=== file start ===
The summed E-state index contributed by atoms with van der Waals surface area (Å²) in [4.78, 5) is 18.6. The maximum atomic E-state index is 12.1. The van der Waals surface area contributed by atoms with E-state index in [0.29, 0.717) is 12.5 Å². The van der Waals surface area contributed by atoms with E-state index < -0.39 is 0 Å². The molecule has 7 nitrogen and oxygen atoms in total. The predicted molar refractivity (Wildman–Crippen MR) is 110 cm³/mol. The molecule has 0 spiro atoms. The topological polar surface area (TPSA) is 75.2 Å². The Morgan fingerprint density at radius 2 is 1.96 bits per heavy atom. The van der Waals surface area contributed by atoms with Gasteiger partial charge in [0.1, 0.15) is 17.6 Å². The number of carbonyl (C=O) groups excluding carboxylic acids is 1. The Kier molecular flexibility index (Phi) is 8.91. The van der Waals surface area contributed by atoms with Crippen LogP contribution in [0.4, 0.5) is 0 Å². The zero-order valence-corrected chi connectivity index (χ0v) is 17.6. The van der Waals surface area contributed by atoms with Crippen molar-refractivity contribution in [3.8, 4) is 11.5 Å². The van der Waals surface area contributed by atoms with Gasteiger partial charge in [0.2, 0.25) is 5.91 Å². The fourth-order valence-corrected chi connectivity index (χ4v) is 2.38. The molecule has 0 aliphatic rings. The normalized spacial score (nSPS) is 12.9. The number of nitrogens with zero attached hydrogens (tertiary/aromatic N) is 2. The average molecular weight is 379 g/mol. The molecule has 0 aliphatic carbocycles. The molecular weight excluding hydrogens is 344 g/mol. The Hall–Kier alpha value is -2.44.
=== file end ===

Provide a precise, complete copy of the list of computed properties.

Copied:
The summed E-state index contributed by atoms with van der Waals surface area (Å²) in [4.78, 5) is 18.6. The maximum atomic E-state index is 12.1. The van der Waals surface area contributed by atoms with E-state index in [0.29, 0.717) is 12.5 Å². The van der Waals surface area contributed by atoms with E-state index < -0.39 is 0 Å². The molecule has 7 nitrogen and oxygen atoms in total. The predicted molar refractivity (Wildman–Crippen MR) is 110 cm³/mol. The molecule has 0 spiro atoms. The topological polar surface area (TPSA) is 75.2 Å². The Morgan fingerprint density at radius 2 is 1.96 bits per heavy atom. The van der Waals surface area contributed by atoms with Gasteiger partial charge in [0.1, 0.15) is 17.6 Å². The number of carbonyl (C=O) groups excluding carboxylic acids is 1. The Kier molecular flexibility index (Phi) is 8.91. The van der Waals surface area contributed by atoms with Crippen LogP contribution in [0.4, 0.5) is 0 Å². The zero-order valence-corrected chi connectivity index (χ0v) is 17.6. The van der Waals surface area contributed by atoms with Crippen molar-refractivity contribution in [3.8, 4) is 11.5 Å². The van der Waals surface area contributed by atoms with Gasteiger partial charge in [0.2, 0.25) is 5.91 Å². The fourth-order valence-corrected chi connectivity index (χ4v) is 2.38. The molecule has 0 aliphatic rings. The normalized spacial score (nSPS) is 12.9. The number of nitrogens with zero attached hydrogens (tertiary/aromatic N) is 2. The average molecular weight is 379 g/mol. The molecule has 0 aliphatic carbocycles. The molecular weight excluding hydrogens is 344 g/mol. The Hall–Kier alpha value is -2.44.